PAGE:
12 Under-the-Radar Destinations to Visit: No Passport Required

Jan 28, 2018

Seasoned adventurers don’t have to go abroad to get a fresh travel experience. Head off the beaten path to these underrated U.S. destinations.

1. Narragansett, Rhode Island

If there’s a hidden gem of New England, it’s Rhode Island—and if there’s a hidden gem of Rhode Island, it’s Narragansett. Narragansett is known for its dramatic shoreline and colonial architecture—both of which are embodied in the Towers, an iconic landmark located on the coast and visible from the beach. The area’s history also includes the impacts of the Druid population, Celtic priests who are credited with the creation of Stonehenge; tourists can visit the area’s stone monuments, including Witch Altar and Druid’s Chair.

2. Kihei, Hawaii

As far as Maui destinations go, tourists rarely look further than Lahaina and Wailea—letting homey Kihei, a local secret on the southwest shore, fly under the radar. In fact, Kihei only has three real hotels; all other accommodations are B&Bs and vacation rentals. But it’s this minimized tourism industry and small-town vibe that make Kihei and its beaches so striking—especially in comparison to some of Hawaii’s more crowded areas. After a long day at the beach in Kihei, there’s only one way to refresh: at Wow Wow Hawaiian Lemonade, a local shop with a wide variety of fresh lemonade flavors and acai bowls.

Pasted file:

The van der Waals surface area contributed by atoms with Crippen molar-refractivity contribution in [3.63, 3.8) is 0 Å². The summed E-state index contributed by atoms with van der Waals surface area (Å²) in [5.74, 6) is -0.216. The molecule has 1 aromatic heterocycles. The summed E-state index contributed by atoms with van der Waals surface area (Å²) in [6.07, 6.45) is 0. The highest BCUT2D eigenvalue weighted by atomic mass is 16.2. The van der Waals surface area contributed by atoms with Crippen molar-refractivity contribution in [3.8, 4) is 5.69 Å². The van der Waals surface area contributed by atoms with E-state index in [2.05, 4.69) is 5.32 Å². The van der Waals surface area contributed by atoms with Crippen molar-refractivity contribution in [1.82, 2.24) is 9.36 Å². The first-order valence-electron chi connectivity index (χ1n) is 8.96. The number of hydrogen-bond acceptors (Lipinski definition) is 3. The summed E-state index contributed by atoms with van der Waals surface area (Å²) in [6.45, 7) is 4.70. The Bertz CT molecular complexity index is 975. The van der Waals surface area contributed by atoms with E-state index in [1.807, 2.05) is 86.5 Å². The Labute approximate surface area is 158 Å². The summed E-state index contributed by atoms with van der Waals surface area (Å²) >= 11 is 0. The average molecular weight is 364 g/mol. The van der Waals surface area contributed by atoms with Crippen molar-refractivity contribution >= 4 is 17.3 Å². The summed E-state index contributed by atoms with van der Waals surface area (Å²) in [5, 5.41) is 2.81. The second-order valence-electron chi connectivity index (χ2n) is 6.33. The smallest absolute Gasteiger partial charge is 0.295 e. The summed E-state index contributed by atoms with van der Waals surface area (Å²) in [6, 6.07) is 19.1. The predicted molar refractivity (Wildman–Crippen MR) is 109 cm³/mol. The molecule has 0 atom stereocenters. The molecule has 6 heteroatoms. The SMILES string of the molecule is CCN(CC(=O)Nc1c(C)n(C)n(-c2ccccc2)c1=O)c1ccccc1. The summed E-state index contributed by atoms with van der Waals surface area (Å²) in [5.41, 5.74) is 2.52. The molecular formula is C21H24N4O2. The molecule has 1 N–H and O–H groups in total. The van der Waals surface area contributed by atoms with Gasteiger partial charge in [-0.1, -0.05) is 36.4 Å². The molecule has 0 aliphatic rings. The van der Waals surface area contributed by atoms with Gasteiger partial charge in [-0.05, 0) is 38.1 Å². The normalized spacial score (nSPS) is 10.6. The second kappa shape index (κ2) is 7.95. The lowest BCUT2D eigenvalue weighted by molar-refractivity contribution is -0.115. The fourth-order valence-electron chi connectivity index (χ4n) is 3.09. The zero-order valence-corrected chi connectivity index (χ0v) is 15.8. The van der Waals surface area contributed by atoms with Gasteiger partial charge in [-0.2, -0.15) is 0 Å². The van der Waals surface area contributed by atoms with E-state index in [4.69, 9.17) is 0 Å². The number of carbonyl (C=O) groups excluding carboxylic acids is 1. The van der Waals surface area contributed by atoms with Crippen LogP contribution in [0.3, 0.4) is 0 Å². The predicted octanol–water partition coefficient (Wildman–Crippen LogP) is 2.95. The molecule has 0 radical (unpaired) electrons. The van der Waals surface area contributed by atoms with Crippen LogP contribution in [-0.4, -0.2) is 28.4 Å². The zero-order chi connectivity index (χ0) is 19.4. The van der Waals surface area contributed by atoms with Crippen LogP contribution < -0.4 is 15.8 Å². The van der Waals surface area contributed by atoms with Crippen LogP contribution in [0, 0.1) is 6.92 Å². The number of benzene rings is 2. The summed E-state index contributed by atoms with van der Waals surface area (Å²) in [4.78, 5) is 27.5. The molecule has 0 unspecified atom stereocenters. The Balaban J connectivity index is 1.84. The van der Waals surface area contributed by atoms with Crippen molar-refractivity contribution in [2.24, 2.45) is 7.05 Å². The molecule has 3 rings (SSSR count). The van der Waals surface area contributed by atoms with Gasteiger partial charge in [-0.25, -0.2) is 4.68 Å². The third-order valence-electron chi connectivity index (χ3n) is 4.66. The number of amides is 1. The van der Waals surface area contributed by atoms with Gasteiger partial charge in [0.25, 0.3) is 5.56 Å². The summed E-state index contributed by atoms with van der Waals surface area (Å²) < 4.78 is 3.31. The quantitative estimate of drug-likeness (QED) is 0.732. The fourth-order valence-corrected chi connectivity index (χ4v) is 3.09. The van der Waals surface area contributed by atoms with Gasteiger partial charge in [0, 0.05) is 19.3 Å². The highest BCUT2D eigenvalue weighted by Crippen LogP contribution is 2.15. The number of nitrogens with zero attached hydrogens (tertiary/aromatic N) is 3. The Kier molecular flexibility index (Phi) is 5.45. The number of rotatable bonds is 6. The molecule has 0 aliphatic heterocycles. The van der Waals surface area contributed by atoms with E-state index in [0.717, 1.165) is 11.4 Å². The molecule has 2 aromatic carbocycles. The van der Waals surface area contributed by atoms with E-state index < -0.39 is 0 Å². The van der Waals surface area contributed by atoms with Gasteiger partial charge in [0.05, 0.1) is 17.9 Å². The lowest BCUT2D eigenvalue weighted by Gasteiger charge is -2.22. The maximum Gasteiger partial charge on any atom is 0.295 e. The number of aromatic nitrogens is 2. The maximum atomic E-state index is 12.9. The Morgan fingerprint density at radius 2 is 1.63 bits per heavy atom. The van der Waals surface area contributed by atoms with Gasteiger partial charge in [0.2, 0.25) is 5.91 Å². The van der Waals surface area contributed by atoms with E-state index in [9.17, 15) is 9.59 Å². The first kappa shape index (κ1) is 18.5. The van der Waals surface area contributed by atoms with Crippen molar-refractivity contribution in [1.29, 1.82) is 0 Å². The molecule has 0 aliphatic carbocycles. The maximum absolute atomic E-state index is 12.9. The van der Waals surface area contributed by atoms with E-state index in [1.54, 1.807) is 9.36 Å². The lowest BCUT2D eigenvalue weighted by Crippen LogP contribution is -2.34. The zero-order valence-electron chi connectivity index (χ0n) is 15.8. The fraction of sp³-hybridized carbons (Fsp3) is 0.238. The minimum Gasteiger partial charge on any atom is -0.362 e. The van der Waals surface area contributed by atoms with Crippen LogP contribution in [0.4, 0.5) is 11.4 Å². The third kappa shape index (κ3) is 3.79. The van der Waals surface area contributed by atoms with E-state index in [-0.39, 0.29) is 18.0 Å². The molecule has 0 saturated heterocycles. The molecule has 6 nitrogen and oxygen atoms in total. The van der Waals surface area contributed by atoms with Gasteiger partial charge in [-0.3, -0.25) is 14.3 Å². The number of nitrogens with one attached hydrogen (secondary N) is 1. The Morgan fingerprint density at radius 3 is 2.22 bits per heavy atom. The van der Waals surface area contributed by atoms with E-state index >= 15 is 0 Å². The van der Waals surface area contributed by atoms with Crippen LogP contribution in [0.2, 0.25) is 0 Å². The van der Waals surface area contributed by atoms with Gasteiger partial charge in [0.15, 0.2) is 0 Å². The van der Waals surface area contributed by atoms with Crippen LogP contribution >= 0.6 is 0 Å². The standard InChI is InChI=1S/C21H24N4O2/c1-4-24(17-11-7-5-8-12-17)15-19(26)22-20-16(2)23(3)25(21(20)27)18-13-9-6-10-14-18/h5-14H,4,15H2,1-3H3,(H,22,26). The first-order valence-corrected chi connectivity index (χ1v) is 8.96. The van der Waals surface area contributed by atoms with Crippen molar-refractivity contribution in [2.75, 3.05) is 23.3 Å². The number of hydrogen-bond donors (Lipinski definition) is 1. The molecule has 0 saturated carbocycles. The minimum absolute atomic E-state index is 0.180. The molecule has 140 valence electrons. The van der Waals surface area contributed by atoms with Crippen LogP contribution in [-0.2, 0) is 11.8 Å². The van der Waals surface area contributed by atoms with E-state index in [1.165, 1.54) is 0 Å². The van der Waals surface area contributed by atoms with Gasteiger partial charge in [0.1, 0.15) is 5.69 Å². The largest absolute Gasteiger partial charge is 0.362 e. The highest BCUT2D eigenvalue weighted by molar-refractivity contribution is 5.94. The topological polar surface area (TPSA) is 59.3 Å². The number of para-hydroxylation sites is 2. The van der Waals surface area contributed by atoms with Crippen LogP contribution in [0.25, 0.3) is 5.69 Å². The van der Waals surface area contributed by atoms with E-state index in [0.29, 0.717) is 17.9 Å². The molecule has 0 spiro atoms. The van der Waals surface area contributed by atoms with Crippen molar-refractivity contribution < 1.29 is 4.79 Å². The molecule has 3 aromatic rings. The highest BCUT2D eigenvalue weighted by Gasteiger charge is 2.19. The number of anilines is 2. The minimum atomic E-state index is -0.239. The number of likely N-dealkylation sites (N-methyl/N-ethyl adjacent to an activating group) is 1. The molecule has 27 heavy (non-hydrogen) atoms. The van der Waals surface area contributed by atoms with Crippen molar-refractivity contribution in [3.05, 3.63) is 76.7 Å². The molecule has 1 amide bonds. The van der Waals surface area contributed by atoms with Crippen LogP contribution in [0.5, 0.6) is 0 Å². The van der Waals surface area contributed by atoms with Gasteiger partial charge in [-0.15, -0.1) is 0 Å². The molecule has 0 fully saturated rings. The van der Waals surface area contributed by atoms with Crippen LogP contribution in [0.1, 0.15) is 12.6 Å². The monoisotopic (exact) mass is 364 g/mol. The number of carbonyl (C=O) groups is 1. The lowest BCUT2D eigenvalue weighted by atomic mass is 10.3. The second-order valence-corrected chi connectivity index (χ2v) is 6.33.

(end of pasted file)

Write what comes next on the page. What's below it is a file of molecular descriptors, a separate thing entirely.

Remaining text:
3. Petoskey, Michigan

As far as Michigan locals’ best-kept secrets go, Petoskey ranks near the top. A coastal town on the shore of Little Traverse Bay, Petoskey promises sweeping vistas, Victorian architecture and a distinctly homey feel—all just steps from some of the Midwest’s most beautiful beaches. When not lounging at the beach, visitors can shop at the Historic Gaslight District, explore Petoskey State Park or go wine tasting at some of the local vineyards. Petoskey is also known for its literary history; Hemingway summered in Petoskey as a child, drew on the town for the setting of his first published novel “The Torrents of Spring,” and discusses Petoskey’s Horton Bay General Store (still in operation) in his short story “Up in Michigan.”

4. Vashon Island, Washington